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Toronto Star: Opinion - Save the Salem Chapel
Vicki Mochama | November 9, 2017

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Preserving Salem Chapel, promoting a rarely told past: Mochama

https://www.gofundme.com/preserving-salem-chapel/donate

From Issue No. 263 | November 20, 2017

Uncovering the truth of what this country is and has been requires preserving the places that evoke our history. We cannot learn what we allow to be forgotten.

Supporters of the historic Salem Chapel in St. Catharines have started a Go Fund Me campaign to raise $100,000 for repairs.
Supporters of the historic Salem Chapel in St. Catharines have started a Go Fund Me campaign to raise $100,000 for repairs.  (GO FUND ME)  
 
Salem Chapel in St. Catharines as seen in 1925.
Salem Chapel in St. Catharines as seen in 1925.  (PUBLIC DOMAIN)  
 
Supporters of the historic Salem Chapel in St. Catharines have started a Go Fund Me campaign to raise $100,000 for repairs.  (GO FUND ME)  
 

At the corner of Geneva and North Sts. in St. Catharines, Salem Chapel stands on the land it has occupied since 1855, marking a home for formerly enslaved Africans fleeing the United States.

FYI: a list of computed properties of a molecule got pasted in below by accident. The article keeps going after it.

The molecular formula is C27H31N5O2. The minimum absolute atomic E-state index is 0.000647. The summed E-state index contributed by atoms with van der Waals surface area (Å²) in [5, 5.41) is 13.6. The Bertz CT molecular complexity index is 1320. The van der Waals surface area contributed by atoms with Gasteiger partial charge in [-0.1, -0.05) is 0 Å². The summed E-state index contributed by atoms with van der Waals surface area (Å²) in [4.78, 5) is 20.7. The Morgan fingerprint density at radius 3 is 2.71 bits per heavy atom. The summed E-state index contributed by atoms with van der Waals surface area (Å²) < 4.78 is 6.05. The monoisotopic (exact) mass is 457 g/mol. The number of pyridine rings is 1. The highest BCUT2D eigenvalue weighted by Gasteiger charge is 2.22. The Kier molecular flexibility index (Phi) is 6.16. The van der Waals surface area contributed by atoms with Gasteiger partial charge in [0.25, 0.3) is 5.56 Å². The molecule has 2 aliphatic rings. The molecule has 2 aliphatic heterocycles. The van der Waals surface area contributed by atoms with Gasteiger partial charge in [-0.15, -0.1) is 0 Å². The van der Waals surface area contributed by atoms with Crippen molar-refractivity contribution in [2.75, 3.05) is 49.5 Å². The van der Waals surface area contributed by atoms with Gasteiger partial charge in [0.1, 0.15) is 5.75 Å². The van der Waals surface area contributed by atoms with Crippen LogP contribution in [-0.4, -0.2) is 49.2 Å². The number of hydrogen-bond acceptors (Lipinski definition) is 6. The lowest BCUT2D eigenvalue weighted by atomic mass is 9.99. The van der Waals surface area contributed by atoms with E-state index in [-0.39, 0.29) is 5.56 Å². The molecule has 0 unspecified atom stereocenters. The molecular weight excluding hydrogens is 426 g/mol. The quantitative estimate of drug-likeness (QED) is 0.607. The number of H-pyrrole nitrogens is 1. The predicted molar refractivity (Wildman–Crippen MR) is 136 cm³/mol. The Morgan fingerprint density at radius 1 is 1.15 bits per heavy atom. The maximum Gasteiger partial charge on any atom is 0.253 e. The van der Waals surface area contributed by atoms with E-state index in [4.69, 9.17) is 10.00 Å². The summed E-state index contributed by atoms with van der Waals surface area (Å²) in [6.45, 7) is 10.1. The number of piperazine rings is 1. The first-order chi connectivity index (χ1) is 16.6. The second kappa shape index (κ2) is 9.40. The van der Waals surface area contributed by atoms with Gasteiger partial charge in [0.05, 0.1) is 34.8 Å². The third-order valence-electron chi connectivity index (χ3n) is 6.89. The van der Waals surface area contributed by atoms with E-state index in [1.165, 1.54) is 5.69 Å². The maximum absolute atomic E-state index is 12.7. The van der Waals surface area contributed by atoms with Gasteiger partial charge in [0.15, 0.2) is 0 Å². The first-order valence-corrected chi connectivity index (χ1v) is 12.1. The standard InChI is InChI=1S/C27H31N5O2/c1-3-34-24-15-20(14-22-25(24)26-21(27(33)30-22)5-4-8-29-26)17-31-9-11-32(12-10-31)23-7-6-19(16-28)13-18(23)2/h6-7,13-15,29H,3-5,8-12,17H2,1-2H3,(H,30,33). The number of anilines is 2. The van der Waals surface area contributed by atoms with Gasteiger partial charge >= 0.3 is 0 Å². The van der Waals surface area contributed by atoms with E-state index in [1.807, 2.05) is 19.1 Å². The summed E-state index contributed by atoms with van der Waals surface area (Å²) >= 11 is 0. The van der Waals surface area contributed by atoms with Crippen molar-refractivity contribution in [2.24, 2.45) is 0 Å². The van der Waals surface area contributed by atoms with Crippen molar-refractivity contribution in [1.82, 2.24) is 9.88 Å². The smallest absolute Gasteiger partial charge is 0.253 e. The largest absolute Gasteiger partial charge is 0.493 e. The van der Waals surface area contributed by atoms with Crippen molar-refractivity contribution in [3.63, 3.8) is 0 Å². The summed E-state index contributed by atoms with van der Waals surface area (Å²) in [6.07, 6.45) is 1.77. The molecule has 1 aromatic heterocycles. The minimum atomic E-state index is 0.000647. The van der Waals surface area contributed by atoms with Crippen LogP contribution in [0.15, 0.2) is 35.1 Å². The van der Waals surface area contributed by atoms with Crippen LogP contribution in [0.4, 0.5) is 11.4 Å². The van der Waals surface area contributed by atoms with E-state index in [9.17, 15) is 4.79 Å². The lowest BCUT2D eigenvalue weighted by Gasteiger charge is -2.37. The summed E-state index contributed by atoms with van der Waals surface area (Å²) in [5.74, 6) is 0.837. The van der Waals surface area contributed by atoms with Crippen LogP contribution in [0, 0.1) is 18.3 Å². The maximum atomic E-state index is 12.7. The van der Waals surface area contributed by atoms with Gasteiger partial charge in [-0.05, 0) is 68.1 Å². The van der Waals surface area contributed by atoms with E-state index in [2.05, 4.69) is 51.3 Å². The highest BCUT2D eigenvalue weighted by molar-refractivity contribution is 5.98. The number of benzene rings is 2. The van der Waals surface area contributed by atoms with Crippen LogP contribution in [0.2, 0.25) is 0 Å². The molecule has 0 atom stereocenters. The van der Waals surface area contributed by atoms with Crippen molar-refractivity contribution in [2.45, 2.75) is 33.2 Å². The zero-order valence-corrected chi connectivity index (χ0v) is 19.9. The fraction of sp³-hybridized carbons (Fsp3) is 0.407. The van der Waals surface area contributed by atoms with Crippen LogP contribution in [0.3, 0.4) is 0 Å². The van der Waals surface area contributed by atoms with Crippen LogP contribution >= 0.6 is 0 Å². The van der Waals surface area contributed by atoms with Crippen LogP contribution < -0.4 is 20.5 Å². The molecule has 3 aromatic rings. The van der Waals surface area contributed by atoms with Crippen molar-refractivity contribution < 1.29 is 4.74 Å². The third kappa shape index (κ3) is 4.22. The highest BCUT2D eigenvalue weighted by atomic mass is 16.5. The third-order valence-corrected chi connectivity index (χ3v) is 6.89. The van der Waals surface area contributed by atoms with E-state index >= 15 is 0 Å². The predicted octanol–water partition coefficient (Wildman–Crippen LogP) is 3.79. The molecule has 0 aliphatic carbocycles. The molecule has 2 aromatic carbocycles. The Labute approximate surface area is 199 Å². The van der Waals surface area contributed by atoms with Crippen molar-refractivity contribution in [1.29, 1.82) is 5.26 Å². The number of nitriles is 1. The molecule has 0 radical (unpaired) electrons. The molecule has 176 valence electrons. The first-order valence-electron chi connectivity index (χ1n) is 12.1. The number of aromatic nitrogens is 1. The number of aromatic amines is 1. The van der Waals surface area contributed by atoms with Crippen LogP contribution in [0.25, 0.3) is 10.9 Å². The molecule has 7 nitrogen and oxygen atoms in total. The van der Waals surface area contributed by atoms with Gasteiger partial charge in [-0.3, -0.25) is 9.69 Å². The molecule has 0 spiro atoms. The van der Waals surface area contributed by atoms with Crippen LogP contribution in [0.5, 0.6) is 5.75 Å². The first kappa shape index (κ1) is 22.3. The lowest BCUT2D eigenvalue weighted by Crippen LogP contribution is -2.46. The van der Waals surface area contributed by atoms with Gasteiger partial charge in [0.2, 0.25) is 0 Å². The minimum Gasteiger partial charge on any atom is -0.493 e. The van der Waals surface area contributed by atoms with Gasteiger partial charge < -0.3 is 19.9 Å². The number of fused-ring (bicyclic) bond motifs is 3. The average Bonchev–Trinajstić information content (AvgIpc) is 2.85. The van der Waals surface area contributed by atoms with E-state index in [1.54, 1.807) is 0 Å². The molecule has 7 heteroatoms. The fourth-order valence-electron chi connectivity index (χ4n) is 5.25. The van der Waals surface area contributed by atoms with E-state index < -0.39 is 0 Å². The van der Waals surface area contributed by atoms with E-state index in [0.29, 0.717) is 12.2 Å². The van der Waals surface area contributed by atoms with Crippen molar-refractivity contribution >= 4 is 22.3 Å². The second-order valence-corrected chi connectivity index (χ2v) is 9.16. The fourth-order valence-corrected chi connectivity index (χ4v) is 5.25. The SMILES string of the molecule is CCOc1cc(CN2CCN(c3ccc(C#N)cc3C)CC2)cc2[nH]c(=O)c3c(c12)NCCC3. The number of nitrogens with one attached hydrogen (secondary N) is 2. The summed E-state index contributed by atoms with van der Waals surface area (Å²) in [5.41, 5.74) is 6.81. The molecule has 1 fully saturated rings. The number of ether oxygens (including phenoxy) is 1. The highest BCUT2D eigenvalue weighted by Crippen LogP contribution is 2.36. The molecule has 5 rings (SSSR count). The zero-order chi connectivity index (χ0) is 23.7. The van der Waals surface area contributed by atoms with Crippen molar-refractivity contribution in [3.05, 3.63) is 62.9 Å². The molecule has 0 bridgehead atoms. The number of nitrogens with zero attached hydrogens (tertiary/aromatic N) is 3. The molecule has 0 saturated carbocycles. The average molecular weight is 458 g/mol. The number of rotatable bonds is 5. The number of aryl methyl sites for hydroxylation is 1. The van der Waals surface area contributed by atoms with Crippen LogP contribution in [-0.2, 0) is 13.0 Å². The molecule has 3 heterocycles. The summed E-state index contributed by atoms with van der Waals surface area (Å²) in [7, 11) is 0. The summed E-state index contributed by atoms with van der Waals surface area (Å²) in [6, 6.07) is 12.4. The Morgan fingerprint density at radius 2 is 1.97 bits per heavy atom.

Yet a long history is no guarantee of a continued future. The congregation at Salem Chapel is raising money through GoFundMe to pay for the building’s upkeep. A butter cream coloured building, whose windows are trimmed in burgundy and white, it’s clear someone loves this place. A lush and vibrant garden lines the outer wall while a memorial garden, a veritable oasis, invites you to sit a spell.

Up the red stone path, you will find a bust commemorating the church’s most famous congregant and her Canadian life. At the height of her work freeing slaves, Harriet Tubman lived in St. Catharines and worshipped at Salem Chapel.

“What is remarkable is the fact that her life is a Canadian as well as an American story, and although she is barely mentioned in most Canadian history texts, she deserves a place of prominence in the mainstream of Canadian history,” wrote Graham Reynolds in Viola Desmond’s Canada.

For so long, Black people’s history in Canada has been under taught. At a party in Toronto, a young white woman told me that until she went to university, she hadn’t known Canada once had slavery.

Other histories too are untold. Despite being the “Promised Land” for formerly enslaved people, southern Ontario was not a paradise for Black people. 

A series of newspaper pieces posted at the St. Catharines City Museum tell the story of Aaron Young, a barber who wanted his wife to be able to go to the local bathhouse. Aaron and his wife were both denied entry. Although the bathhouse employed Black people, they were not allowed to use its facilities. Undaunted, he wrote an ad and had it published in the St. Catharine’s Journal.

The editorial board of the paper responded: “So long as the colored man behaves himself in this country he will be respected, but when he presumes to dine at a public house, or to wash in the same bath as a white man, he is going too far, and public opinion will frown him down.”

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